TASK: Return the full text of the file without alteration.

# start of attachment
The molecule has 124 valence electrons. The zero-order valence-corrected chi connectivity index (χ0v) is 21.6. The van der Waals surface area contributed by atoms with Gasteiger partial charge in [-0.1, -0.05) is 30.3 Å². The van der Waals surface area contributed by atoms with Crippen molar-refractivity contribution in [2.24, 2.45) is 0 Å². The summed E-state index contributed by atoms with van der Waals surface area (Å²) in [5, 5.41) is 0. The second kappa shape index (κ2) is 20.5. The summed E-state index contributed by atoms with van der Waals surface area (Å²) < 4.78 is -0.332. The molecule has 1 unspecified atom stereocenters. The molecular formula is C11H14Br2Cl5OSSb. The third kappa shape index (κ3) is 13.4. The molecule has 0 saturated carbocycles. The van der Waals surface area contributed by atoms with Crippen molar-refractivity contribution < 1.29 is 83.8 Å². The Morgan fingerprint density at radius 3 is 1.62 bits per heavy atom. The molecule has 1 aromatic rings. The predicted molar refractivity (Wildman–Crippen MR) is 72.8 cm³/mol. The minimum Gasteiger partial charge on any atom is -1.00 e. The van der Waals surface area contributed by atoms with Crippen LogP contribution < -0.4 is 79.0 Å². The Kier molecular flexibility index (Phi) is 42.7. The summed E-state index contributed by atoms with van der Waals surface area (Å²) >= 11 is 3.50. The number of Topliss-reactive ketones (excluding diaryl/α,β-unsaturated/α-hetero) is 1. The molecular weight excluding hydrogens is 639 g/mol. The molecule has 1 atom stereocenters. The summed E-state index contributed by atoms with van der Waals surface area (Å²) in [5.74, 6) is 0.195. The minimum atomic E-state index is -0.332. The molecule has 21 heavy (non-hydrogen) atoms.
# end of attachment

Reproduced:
The molecule has 124 valence electrons. The zero-order valence-corrected chi connectivity index (χ0v) is 21.6. The van der Waals surface area contributed by atoms with Gasteiger partial charge in [-0.1, -0.05) is 30.3 Å². The van der Waals surface area contributed by atoms with Crippen molar-refractivity contribution in [2.24, 2.45) is 0 Å². The summed E-state index contributed by atoms with van der Waals surface area (Å²) in [5, 5.41) is 0. The second kappa shape index (κ2) is 20.5. The summed E-state index contributed by atoms with van der Waals surface area (Å²) < 4.78 is -0.332. The molecule has 1 unspecified atom stereocenters. The molecular formula is C11H14Br2Cl5OSSb. The third kappa shape index (κ3) is 13.4. The molecule has 0 saturated carbocycles. The van der Waals surface area contributed by atoms with Crippen molar-refractivity contribution < 1.29 is 83.8 Å². The Morgan fingerprint density at radius 3 is 1.62 bits per heavy atom. The molecule has 1 aromatic rings. The predicted molar refractivity (Wildman–Crippen MR) is 72.8 cm³/mol. The minimum Gasteiger partial charge on any atom is -1.00 e. The van der Waals surface area contributed by atoms with Crippen LogP contribution < -0.4 is 79.0 Å². The Kier molecular flexibility index (Phi) is 42.7. The summed E-state index contributed by atoms with van der Waals surface area (Å²) >= 11 is 3.50. The number of Topliss-reactive ketones (excluding diaryl/α,β-unsaturated/α-hetero) is 1. The molecular weight excluding hydrogens is 639 g/mol. The molecule has 1 atom stereocenters. The summed E-state index contributed by atoms with van der Waals surface area (Å²) in [5.74, 6) is 0.195. The minimum atomic E-state index is -0.332. The molecule has 21 heavy (non-hydrogen) atoms.